Peace in Perspective

By Dylan R.N. Crabb


The study of human history can reveal insights into human conditions and instinct which can assist living people in problem-solving and conflict resolution.  History books have no shortages of conflict and violence.  However; a trend that is often over-looked by the average person (due to the human tendency for short-sightedness) is the decrease of violence in daily life.  Take a moment to think about everything you do in a day.  If you (as an individual) can live from sunrise to sunset while not worrying about your next food source or defending your person from a violent predator, then you are in a better living situation than 90% of humans throughout history.  Violent acts such as mass shootings in public spaces usually hold more media attention than other more positive news stories because of the human tendency to seek out problems, the human tendency to look at the worst aspects of a society even amongst a plethora of benefits.  The modern 24-hour news cycle exascerbates this situation where, in a relatively peaceful society, we are literally seeking out trouble.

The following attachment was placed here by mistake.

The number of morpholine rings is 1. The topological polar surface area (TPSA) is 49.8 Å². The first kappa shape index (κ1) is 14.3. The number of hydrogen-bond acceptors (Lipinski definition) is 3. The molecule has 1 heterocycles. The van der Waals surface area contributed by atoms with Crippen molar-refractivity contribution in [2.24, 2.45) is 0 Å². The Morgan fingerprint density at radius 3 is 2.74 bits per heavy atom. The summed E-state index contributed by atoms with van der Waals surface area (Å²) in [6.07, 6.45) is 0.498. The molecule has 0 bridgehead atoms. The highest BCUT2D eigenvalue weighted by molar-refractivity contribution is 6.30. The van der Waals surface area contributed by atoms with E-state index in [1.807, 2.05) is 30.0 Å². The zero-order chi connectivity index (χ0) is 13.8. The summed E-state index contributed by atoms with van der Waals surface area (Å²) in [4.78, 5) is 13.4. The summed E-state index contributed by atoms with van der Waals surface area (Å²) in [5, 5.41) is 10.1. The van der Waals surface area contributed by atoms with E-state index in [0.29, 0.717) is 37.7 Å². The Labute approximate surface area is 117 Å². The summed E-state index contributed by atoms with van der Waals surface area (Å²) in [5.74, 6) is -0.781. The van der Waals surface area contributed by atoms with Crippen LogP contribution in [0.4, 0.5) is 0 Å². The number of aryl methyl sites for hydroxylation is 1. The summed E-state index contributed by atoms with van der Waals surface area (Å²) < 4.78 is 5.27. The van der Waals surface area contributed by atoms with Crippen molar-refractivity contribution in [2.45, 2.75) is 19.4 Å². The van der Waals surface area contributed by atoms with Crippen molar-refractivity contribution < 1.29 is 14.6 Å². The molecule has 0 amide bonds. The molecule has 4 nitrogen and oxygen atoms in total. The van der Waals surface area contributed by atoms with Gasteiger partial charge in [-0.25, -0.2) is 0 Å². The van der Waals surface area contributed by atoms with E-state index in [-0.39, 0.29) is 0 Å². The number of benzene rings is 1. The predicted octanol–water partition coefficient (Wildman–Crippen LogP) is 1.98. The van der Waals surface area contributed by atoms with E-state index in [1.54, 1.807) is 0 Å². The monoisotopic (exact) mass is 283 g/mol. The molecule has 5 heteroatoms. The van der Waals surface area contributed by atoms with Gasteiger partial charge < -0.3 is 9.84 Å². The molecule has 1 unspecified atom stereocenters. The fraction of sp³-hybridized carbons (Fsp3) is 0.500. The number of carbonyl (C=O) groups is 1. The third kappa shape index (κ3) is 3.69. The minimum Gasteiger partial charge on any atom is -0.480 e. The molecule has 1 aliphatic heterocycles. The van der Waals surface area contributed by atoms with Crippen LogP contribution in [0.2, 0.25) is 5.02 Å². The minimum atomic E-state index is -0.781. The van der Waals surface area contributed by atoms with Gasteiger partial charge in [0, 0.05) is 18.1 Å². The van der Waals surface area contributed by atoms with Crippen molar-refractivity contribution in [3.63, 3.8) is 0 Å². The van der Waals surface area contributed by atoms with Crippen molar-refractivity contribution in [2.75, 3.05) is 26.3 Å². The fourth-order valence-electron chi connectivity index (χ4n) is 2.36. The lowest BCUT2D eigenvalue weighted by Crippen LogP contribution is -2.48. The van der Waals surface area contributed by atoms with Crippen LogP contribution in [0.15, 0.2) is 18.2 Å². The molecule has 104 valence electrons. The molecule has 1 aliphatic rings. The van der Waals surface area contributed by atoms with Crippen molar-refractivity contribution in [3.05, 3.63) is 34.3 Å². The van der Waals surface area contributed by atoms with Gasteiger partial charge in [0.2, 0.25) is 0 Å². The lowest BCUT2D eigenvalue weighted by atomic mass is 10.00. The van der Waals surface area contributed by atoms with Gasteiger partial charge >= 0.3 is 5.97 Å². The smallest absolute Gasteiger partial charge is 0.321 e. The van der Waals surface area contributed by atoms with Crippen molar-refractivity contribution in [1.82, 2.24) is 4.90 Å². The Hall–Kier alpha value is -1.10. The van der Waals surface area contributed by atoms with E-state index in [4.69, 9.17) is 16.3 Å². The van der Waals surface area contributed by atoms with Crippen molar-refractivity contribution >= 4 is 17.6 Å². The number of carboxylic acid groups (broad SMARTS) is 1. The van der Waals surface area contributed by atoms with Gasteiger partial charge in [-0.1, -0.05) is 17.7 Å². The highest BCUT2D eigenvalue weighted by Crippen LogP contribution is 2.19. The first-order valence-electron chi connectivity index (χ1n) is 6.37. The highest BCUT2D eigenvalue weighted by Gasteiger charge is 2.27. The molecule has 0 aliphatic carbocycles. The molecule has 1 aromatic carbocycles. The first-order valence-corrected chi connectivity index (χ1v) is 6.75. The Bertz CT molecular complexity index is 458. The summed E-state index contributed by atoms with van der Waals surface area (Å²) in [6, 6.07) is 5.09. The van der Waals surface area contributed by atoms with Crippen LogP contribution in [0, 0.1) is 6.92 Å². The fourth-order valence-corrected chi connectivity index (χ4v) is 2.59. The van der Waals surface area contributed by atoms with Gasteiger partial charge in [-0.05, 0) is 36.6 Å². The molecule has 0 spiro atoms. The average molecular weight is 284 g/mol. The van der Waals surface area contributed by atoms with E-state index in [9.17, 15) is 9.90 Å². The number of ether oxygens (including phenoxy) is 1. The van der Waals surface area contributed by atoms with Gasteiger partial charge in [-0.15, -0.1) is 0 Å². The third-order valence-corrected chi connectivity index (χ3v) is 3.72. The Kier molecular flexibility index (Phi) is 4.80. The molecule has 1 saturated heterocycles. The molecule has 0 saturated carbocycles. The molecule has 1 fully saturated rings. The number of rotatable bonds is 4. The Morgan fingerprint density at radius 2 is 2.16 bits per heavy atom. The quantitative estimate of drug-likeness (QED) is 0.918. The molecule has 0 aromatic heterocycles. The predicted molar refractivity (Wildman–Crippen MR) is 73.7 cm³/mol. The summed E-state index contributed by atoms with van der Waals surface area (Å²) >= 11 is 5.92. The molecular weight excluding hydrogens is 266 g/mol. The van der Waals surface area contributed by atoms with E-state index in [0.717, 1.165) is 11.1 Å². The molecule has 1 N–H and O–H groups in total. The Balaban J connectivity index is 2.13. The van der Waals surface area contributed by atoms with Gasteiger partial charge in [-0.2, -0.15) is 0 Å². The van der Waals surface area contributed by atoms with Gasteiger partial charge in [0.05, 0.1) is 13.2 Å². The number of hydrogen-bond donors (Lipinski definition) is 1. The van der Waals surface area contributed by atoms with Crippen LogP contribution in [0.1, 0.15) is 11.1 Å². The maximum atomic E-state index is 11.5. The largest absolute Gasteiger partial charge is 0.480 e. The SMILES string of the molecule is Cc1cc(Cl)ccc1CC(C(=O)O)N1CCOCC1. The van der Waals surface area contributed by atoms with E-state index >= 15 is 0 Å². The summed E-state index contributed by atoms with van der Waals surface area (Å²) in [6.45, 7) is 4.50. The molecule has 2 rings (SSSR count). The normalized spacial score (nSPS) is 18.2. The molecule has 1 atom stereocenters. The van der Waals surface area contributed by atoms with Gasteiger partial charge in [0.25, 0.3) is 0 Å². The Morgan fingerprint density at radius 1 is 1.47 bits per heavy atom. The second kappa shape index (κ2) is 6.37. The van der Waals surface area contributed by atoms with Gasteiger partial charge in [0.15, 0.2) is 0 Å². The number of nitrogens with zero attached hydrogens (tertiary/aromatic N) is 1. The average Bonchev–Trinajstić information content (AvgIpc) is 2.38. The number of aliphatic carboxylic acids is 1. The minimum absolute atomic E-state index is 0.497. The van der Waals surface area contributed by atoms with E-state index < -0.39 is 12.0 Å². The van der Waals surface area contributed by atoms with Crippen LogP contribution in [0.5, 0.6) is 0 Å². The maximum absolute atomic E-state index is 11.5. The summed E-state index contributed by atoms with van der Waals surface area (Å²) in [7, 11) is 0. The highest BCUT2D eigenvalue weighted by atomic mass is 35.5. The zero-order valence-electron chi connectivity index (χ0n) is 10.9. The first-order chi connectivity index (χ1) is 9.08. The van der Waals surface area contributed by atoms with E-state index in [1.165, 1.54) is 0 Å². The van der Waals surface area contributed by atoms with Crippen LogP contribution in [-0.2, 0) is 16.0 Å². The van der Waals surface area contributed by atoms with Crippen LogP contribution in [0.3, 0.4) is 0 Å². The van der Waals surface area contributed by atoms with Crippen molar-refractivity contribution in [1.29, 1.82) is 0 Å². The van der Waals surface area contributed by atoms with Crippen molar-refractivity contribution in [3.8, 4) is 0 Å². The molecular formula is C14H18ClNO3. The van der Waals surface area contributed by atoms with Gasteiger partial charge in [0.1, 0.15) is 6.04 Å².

Consider this: mass outrage in the aftermath of a violent crime is indicative of the taboo nature of these acts in modern, industrialized societies.  The fact that there is such outrage against violent criminals means that violent interactions are becoming less accepted in modern societies.  What is the probability that you will be victimized in a heinous act of violence?  Compare that probability to the probability of victimization in a less industrialized society.  Take it a step farther: how often do you go through a day with minimal contact with other people?

American media is hyperfocused on disasters and epic violence.  “If it bleeds, it leads,” as the old reporter’s moniker goes but is this really the best way to report news?  Is our hyperfocus on disasters making us safer or just more paranoid?

The recent tragedy in Parkland, Florida, is exactly that: tragic.  But is it a commonplace occurance?  If we can name these mass shooters on our hands, perhaps it is not as commonplace as initially perceived? 




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